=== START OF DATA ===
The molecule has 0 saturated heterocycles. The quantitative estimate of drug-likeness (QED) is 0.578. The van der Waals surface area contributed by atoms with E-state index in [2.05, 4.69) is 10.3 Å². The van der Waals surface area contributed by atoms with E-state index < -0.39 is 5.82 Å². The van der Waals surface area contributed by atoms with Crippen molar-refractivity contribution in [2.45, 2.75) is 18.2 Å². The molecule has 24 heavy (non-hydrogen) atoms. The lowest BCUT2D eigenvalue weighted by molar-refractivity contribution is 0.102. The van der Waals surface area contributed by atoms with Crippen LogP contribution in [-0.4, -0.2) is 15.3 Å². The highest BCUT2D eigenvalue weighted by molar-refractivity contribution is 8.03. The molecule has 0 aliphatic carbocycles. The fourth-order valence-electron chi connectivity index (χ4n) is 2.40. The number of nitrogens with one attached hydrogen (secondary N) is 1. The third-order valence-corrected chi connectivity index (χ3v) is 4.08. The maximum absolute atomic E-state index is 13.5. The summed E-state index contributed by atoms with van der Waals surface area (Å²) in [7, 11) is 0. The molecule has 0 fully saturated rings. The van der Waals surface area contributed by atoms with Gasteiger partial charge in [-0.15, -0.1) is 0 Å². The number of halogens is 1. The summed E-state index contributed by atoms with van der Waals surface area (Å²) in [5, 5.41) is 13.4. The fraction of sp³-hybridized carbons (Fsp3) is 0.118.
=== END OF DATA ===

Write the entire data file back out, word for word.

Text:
The molecule has 0 saturated heterocycles. The quantitative estimate of drug-likeness (QED) is 0.578. The van der Waals surface area contributed by atoms with E-state index in [2.05, 4.69) is 10.3 Å². The van der Waals surface area contributed by atoms with E-state index < -0.39 is 5.82 Å². The van der Waals surface area contributed by atoms with Crippen molar-refractivity contribution in [2.45, 2.75) is 18.2 Å². The molecule has 24 heavy (non-hydrogen) atoms. The lowest BCUT2D eigenvalue weighted by molar-refractivity contribution is 0.102. The van der Waals surface area contributed by atoms with Crippen LogP contribution in [-0.4, -0.2) is 15.3 Å². The highest BCUT2D eigenvalue weighted by molar-refractivity contribution is 8.03. The molecule has 0 aliphatic carbocycles. The fourth-order valence-electron chi connectivity index (χ4n) is 2.40. The number of nitrogens with one attached hydrogen (secondary N) is 1. The third-order valence-corrected chi connectivity index (χ3v) is 4.08. The maximum absolute atomic E-state index is 13.5. The summed E-state index contributed by atoms with van der Waals surface area (Å²) in [7, 11) is 0. The molecule has 0 fully saturated rings. The van der Waals surface area contributed by atoms with Gasteiger partial charge in [-0.15, -0.1) is 0 Å². The number of halogens is 1. The summed E-state index contributed by atoms with van der Waals surface area (Å²) in [5, 5.41) is 13.4. The fraction of sp³-hybridized carbons (Fsp3) is 0.118.